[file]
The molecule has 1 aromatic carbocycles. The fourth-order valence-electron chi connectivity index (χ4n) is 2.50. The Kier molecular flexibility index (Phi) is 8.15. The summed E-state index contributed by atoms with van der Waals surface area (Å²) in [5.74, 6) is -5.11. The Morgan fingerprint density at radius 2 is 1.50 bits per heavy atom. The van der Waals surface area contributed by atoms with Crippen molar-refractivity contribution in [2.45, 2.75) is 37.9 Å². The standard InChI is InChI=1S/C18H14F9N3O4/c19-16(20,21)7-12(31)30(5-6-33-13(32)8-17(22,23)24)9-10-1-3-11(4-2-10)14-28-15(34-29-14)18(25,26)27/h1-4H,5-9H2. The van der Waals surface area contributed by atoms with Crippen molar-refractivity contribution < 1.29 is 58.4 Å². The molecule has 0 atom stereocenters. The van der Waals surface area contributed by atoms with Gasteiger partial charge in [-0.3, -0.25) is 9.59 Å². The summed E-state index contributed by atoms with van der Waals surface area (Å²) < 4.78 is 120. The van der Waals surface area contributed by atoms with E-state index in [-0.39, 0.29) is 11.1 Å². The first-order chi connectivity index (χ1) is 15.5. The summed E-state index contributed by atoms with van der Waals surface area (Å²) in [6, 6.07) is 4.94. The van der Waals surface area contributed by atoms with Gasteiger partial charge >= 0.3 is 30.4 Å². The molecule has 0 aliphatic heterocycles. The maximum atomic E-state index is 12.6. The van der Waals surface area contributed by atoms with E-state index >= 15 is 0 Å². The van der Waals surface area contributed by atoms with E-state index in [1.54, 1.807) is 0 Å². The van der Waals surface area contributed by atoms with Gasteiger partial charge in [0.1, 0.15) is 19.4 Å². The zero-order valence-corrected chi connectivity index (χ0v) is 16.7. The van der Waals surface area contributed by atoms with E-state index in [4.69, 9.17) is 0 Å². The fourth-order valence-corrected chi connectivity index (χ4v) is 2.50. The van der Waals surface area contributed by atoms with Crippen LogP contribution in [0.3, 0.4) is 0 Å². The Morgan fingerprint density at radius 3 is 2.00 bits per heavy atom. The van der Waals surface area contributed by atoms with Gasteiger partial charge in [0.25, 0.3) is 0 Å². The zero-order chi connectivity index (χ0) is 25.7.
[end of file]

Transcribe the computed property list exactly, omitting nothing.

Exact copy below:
The molecule has 1 aromatic carbocycles. The fourth-order valence-electron chi connectivity index (χ4n) is 2.50. The Kier molecular flexibility index (Phi) is 8.15. The summed E-state index contributed by atoms with van der Waals surface area (Å²) in [5.74, 6) is -5.11. The Morgan fingerprint density at radius 2 is 1.50 bits per heavy atom. The van der Waals surface area contributed by atoms with Crippen molar-refractivity contribution in [2.45, 2.75) is 37.9 Å². The standard InChI is InChI=1S/C18H14F9N3O4/c19-16(20,21)7-12(31)30(5-6-33-13(32)8-17(22,23)24)9-10-1-3-11(4-2-10)14-28-15(34-29-14)18(25,26)27/h1-4H,5-9H2. The van der Waals surface area contributed by atoms with Crippen molar-refractivity contribution < 1.29 is 58.4 Å². The molecule has 0 atom stereocenters. The van der Waals surface area contributed by atoms with Gasteiger partial charge in [-0.3, -0.25) is 9.59 Å². The summed E-state index contributed by atoms with van der Waals surface area (Å²) < 4.78 is 120. The van der Waals surface area contributed by atoms with E-state index in [-0.39, 0.29) is 11.1 Å². The first-order chi connectivity index (χ1) is 15.5. The summed E-state index contributed by atoms with van der Waals surface area (Å²) in [6, 6.07) is 4.94. The van der Waals surface area contributed by atoms with Gasteiger partial charge >= 0.3 is 30.4 Å². The molecule has 0 aliphatic heterocycles. The maximum atomic E-state index is 12.6. The van der Waals surface area contributed by atoms with E-state index >= 15 is 0 Å². The van der Waals surface area contributed by atoms with E-state index in [1.54, 1.807) is 0 Å². The van der Waals surface area contributed by atoms with Gasteiger partial charge in [0.1, 0.15) is 19.4 Å². The zero-order valence-corrected chi connectivity index (χ0v) is 16.7. The van der Waals surface area contributed by atoms with E-state index in [4.69, 9.17) is 0 Å². The fourth-order valence-corrected chi connectivity index (χ4v) is 2.50. The van der Waals surface area contributed by atoms with Crippen LogP contribution in [0.3, 0.4) is 0 Å². The Morgan fingerprint density at radius 3 is 2.00 bits per heavy atom. The van der Waals surface area contributed by atoms with Gasteiger partial charge in [0.25, 0.3) is 0 Å². The zero-order chi connectivity index (χ0) is 25.7.